But how can this be done without the use of software? It is simple. Using shortcuts.
|FN+1||Spiral Rainbow||FN+9||Color Wave|
|FN+2||Rain||FN+0||Static color (press to cycle colors)|
|FN+3||Rainbow Wave||FN+`||Reset to onboard stored effect|
|FN+4||Visor||FN+-||Reduce effect speed|
|FN+5||Type Lighting (per key)||FN+=||Increase effect speed|
|FN+6||Type Lighting (ripple)||FN+[||Rotate effect left|
|FN+7||Color Shift||FN+]||Rotate effect right|
Finally, do not forget the tournament mode that is activated with the homonymous switch. In tournament mode:
- The keyboard changes the backlighting to a solid colour to reduce distraction
- Disables all custom actions and macros to prevent accidentally activating them
- It enters standard operation mode, having the ability to change only profiles
(Media keys on the top row of the keyboard work even in tournament mode)
What sets the K70 apart from the competition is its Axon Hyper-Processing technology. Each keystroke ends up on the computer 8 times faster than the average gaming keyboard and with a latency less than 0.25ms. So the real bottleneck is not the keyboard, but your reflexes.
Axon is highly optimized and processes instructions faster and more efficiently than previous generation keyboards. It takes full advantage of the SoC (System on Chip) which processes multiple instructions in parallel. Reduces latency to the minimum. Axon has an advanced scheduling algorithm to ensure that critical keypresses always get through when needed.
|Keyboard||Speed of Human Reflex||Motion Detection||Delay for debounce||Processing time||Transmit time||Median latency|
|K70 RGB TKL||+ Keyswitch||Up to 0.25ms|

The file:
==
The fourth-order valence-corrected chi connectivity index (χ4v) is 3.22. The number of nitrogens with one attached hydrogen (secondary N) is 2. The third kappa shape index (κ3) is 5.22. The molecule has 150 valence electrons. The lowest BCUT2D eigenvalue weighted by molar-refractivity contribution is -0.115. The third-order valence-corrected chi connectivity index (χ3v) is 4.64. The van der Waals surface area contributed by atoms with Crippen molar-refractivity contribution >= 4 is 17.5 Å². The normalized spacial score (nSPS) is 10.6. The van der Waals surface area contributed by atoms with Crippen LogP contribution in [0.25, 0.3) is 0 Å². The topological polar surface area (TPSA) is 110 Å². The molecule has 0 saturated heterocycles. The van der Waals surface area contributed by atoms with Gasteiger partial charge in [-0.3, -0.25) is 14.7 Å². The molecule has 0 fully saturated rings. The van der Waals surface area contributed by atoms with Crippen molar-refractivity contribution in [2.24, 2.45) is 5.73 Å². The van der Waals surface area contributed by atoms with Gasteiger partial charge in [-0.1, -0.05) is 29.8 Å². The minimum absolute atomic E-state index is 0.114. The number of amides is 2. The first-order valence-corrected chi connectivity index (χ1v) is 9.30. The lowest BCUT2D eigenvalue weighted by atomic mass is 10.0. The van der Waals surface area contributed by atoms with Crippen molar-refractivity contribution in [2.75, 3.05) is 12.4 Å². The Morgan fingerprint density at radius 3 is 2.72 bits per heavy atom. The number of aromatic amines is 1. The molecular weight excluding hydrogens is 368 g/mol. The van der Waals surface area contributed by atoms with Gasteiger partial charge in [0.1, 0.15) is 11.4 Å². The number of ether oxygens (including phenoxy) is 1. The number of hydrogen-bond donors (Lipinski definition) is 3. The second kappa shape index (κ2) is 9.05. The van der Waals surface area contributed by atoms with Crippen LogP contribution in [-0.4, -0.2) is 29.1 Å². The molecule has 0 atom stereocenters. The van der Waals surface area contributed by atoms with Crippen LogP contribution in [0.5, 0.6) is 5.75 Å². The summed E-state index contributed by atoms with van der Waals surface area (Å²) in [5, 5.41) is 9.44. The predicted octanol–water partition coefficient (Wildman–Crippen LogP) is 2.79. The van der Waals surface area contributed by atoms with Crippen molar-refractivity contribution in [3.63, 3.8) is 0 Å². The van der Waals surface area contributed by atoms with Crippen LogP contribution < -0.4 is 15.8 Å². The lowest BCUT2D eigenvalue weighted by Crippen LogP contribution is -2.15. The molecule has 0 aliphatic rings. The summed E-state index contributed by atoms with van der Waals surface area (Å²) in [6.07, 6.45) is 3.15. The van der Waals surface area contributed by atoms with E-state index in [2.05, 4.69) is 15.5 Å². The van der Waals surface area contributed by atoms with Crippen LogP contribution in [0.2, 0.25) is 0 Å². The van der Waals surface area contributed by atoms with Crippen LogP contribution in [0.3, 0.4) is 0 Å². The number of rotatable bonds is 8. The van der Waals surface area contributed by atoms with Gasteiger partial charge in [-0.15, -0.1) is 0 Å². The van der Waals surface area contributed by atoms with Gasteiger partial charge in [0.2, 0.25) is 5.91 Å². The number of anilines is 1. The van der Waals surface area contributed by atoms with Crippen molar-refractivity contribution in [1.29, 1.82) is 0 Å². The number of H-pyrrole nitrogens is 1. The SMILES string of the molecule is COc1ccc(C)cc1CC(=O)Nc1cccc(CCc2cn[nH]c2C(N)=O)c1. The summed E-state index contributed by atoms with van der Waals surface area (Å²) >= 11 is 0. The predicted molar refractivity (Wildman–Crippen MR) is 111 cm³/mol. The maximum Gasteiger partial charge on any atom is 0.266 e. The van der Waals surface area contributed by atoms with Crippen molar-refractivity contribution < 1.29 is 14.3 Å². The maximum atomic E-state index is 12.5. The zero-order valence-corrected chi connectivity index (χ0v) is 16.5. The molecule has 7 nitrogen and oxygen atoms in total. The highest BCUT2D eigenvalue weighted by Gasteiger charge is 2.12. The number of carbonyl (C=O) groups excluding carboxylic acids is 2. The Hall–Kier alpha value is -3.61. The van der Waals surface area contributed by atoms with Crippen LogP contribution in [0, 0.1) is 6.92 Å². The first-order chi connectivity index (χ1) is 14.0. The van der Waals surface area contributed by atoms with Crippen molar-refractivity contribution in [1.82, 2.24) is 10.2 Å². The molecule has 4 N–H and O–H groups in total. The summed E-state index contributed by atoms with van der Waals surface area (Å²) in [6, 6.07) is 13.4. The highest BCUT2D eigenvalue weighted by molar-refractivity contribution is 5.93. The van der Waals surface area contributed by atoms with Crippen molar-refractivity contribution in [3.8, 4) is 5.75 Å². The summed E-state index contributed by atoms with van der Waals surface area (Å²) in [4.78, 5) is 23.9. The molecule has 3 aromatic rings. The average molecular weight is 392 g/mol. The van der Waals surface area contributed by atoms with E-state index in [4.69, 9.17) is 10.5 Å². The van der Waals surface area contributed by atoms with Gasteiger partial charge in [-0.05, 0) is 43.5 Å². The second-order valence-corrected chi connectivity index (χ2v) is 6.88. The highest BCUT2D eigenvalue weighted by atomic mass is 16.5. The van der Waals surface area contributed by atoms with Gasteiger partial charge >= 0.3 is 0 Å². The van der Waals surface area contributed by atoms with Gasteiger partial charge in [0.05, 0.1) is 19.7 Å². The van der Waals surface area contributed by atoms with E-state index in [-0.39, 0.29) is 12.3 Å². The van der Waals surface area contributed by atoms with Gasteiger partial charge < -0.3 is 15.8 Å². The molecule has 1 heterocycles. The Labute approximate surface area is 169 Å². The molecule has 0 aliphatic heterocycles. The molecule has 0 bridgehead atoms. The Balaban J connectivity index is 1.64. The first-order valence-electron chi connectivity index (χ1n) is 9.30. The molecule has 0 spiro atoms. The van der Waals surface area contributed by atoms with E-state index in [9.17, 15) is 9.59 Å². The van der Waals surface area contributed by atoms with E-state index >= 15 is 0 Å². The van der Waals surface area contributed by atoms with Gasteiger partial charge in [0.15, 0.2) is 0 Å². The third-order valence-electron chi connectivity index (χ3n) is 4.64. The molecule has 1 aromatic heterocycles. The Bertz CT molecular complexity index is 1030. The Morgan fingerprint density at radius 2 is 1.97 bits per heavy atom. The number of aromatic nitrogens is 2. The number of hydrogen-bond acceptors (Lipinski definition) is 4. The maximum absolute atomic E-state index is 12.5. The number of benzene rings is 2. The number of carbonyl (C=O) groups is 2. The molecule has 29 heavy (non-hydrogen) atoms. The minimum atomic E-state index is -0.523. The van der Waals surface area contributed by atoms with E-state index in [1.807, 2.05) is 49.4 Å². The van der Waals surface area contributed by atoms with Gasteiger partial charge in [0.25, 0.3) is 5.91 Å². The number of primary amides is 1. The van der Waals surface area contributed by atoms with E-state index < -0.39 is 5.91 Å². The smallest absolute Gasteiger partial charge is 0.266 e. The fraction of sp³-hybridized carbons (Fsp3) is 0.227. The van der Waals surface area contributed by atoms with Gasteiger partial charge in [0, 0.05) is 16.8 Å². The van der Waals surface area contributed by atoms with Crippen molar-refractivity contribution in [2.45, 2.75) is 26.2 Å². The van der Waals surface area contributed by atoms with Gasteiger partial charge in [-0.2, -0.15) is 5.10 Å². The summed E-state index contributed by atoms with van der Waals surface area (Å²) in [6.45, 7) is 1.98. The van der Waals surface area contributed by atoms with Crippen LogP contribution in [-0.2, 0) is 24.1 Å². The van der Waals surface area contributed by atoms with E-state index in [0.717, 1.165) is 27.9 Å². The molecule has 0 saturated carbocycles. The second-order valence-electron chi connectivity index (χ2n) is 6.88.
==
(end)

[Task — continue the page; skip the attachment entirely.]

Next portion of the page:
|0ms||Near instant||Up to 0.125ms||<0.25ms|
|Example 1||Actuation||Up to 1ms|
|0ms||-1ms||Up to 1ms||>=2ms|
|Up to 8ms||>1ms||Up to 1ms||>=8ms|
K70 uses the well-known Cherry MX RGB mechanical switches. And it is available in two versions. The Cherry MX Speed which is the silent version and the Cherry MX Red which comes with the well-known Red clicky switches.
Equipped with Full N-Key Rollover (NKRO) and 100% anti-ghosting system, it ensures that every press you make will pass no matter how fast you press your buttons.
The software that Corsair uses for its peripherals is called iCue and is available here. Once we run iCue, the K70 will immediately appear on our dashboard. From there, we can change our profile and put our own customized profiles by clicking on the arrow next to Default and then selecting + to add a new profile.
On the left, we see six more options
In Key Assignments we can assign special functions to each button separately and this can be easily done in four simple steps.
Pressing ‘+’ and then selecting the function from the menu (open application, display text, change language, etc.). Finally, we choose which key we want to assign this function to. If we want to remap a key, we can add a combination of buttons instead.
In Lighting effects, we can program the RGB lighting separately for each key.
The Performance menu allows you to customize Windows Key Lock to disable other shortcuts such as Alt + Tab, Alt + F4 or Windows key etc. You can also change the colours of the indicator LEDs.
Finally, in Device Settings we will find some generic settings related to the keyboard such as the firmware upgrade, the Polling Rate (for the maximum Axon experience we recommend the setting 8000 Hz / 0.125msec). As well as options for the onboard keyboard memory (clearing and saving profiles).
The Corsair K70 RGB TKL Champions Series is available in the market at the price of €149.99, and you can buy it here. At this price, the K70 is definitely a keyboard that should not go unnoticed if you are looking for a Tournament edition TKL keyboard. After all, it is no coincidence that the series is called Champion series. Didn’t you always want that? Reach the top? With the K70, you will be one step closer to your goal. If you’re looking for the perfect mouse to go with this little masterpiece, be sure to go check out our Corsair Sabre RGB Pro review!
We would like to thank Corsair for providing the review unit we used in this review.